Essential Strategies to Unlock the Power of Mentoring – for Mentors, Mentees, and Everyone In Between
Mentoring is one of the most powerful developmental activities and relationships we can engage in. It has certainly become so for me in my own growth over the last few years. However, it is also one of the hardest to tap into, and for many reasons. For one, the time commitment needed to invest in meaningful mentoring relationships is often at odds with our busyness and the overwhelming demands at work. Thus, mentoring tends to be placed on the backburner…and remain there because work never becomes less busy. Second, I believe many of us have a too-narrow view of mentoring and what it could look like, though there are many faces to mentorship. Further, we easily become lazy in our mentoring, taking an unstructured approach versus a more engaged structured one.
But there is a third common barrier to enjoying successful mentoring, and it is fear.
Fear that we cannot be effective mentors. Many of us ask, how do I mentor?
Fear of being selfish as a mentee, that we are not worthy of taking senior leaders’ time. We often worry, how do I be a good mentee and not be a burden?
And we may know mentorship is important, but as an organizational leader, we don’t know where to start. We lament, how do I unlock the power of mentoring within my organization? I am only one person and am not even in a position to affect the change needed to integrate mentoring into how we work.
Who Has a Stake?
Mentoring is based on a learning-focused relationship; there are two essential variables to it – learning and the relationship. Learning alone is not mentoring. That can occur over many different activities like reading, attending or watching lectures, signing up for classes, and so on. But simply a relationship, absent of learning, is not mentoring either. That is like just going to get coffee to catch up with a friend. Mentoring requires learning through intimate, meaningful relationships.
Relationships are dependent on the inputs of the members engaged in them. Mentoring relationships, specifically, have three influential participants: the mentor, the mentee, and organizational leaders who support these relationships. Every member has important responsibilities to fulfill to make mentoring successful, as well as many opportunities to unlock the power of this important developmental activity.
You likely play one if not multiple roles within mentoring relationships. So, to supplement my arguments for the many faces of mentoring relationships and for structured mentoring – below are essential strategies that you can consider when moving forward with (or initiating) mentorship.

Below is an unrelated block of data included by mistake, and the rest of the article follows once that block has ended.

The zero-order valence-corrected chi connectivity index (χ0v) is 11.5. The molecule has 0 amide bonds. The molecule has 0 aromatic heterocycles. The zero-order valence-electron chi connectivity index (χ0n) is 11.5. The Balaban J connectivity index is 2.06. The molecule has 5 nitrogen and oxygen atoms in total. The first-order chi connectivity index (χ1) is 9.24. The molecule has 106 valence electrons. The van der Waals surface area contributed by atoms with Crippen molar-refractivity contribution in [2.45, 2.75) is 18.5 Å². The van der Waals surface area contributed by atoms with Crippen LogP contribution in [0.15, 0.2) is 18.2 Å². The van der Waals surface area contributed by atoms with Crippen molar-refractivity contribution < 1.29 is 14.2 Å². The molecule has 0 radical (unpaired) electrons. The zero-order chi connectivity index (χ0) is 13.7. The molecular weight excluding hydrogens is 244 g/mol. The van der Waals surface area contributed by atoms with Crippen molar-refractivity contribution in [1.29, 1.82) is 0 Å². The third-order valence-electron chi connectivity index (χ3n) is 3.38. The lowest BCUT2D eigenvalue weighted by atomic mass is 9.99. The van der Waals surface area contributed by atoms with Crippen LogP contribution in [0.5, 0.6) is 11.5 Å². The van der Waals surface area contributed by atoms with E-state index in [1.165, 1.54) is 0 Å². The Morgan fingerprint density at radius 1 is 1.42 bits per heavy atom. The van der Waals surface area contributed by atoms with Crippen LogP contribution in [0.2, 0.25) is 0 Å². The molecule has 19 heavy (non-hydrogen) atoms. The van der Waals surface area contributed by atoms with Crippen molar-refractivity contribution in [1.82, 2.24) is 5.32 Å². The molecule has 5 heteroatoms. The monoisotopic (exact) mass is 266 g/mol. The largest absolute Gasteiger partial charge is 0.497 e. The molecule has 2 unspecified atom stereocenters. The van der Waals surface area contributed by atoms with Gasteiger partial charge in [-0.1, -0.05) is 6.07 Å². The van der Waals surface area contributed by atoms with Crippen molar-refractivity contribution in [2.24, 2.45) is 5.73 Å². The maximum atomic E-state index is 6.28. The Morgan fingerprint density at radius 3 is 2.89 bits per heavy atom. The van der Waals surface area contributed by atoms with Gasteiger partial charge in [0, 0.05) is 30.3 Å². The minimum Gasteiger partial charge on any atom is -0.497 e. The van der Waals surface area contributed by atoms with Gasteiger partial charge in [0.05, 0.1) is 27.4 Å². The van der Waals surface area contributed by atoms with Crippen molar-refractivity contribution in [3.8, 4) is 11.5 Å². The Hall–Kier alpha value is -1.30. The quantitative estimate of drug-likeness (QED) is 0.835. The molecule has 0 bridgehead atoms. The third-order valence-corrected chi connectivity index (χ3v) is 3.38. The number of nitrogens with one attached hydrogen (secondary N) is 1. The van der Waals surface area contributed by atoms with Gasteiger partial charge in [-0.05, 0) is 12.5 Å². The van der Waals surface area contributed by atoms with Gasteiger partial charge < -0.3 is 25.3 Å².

There is a lot of great research published about mentoring; it is certainly a science and an art, and we need to be informed about the science. However, I also believe that we can overcomplicate the science, adding even more barriers to leaders filling mentoring space. I think we can simplify mentoring to help leaders feel comfortable entering this space. Here are some things I keep at the top of mind as a mentor.
Framing Mentorship. As a mentor, I tend to frame my thinking around two simple ideas, both of which I read long ago. First is a summary of mentorship in two sentences from Chip and Dan Heath’s book, The Power of Moments. In it, they say a good mentor communicates that, “I have high expectations for you and I know you can meet them. Try this new challenge and if you fail, I’ll help you recover.” Second is a newspaper clipping that I came across from a 90s New York Times article that captured mentoring in three simple steps: (1) listen, (2) share what you know, and (3) repeat. I often fall back on these perspectives as I manage my mentor approaches and how I try to add value to the learning relationship.
How do I know I’m ready to be a mentor? You come into being a mentor not through seniority (there are plenty of senior leaders around us that should not be mentors) but through curiosity – personal curiosity as a life-long learner and a desire to instill curiosity in those around you too. So, like all new skills or habits, start small. Start through a micro-mentorship opportunity, gradually transitioning to a short-term relationship when you feel comfortable, and so on.